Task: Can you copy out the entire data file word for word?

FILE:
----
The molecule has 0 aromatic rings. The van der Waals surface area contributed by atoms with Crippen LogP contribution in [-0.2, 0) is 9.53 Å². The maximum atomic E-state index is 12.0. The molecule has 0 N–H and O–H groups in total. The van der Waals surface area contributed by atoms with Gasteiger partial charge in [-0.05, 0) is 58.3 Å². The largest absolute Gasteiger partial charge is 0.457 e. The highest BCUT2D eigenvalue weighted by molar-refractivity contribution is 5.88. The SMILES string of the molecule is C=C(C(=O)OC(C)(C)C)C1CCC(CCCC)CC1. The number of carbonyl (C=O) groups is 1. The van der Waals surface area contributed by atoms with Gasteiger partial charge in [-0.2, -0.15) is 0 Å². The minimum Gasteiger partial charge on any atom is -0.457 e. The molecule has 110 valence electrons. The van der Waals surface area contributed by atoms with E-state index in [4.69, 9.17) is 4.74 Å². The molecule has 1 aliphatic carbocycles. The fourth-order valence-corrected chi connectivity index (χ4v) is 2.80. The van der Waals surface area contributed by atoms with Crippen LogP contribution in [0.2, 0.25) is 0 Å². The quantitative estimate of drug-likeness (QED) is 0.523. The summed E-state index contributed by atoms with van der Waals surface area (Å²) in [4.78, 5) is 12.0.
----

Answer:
The molecule has 0 aromatic rings. The van der Waals surface area contributed by atoms with Crippen LogP contribution in [-0.2, 0) is 9.53 Å². The maximum atomic E-state index is 12.0. The molecule has 0 N–H and O–H groups in total. The van der Waals surface area contributed by atoms with Gasteiger partial charge in [-0.05, 0) is 58.3 Å². The largest absolute Gasteiger partial charge is 0.457 e. The highest BCUT2D eigenvalue weighted by molar-refractivity contribution is 5.88. The SMILES string of the molecule is C=C(C(=O)OC(C)(C)C)C1CCC(CCCC)CC1. The number of carbonyl (C=O) groups is 1. The van der Waals surface area contributed by atoms with Gasteiger partial charge in [-0.2, -0.15) is 0 Å². The minimum Gasteiger partial charge on any atom is -0.457 e. The molecule has 110 valence electrons. The van der Waals surface area contributed by atoms with E-state index in [4.69, 9.17) is 4.74 Å². The molecule has 1 aliphatic carbocycles. The fourth-order valence-corrected chi connectivity index (χ4v) is 2.80. The van der Waals surface area contributed by atoms with Crippen LogP contribution in [0.2, 0.25) is 0 Å². The quantitative estimate of drug-likeness (QED) is 0.523. The summed E-state index contributed by atoms with van der Waals surface area (Å²) in [4.78, 5) is 12.0.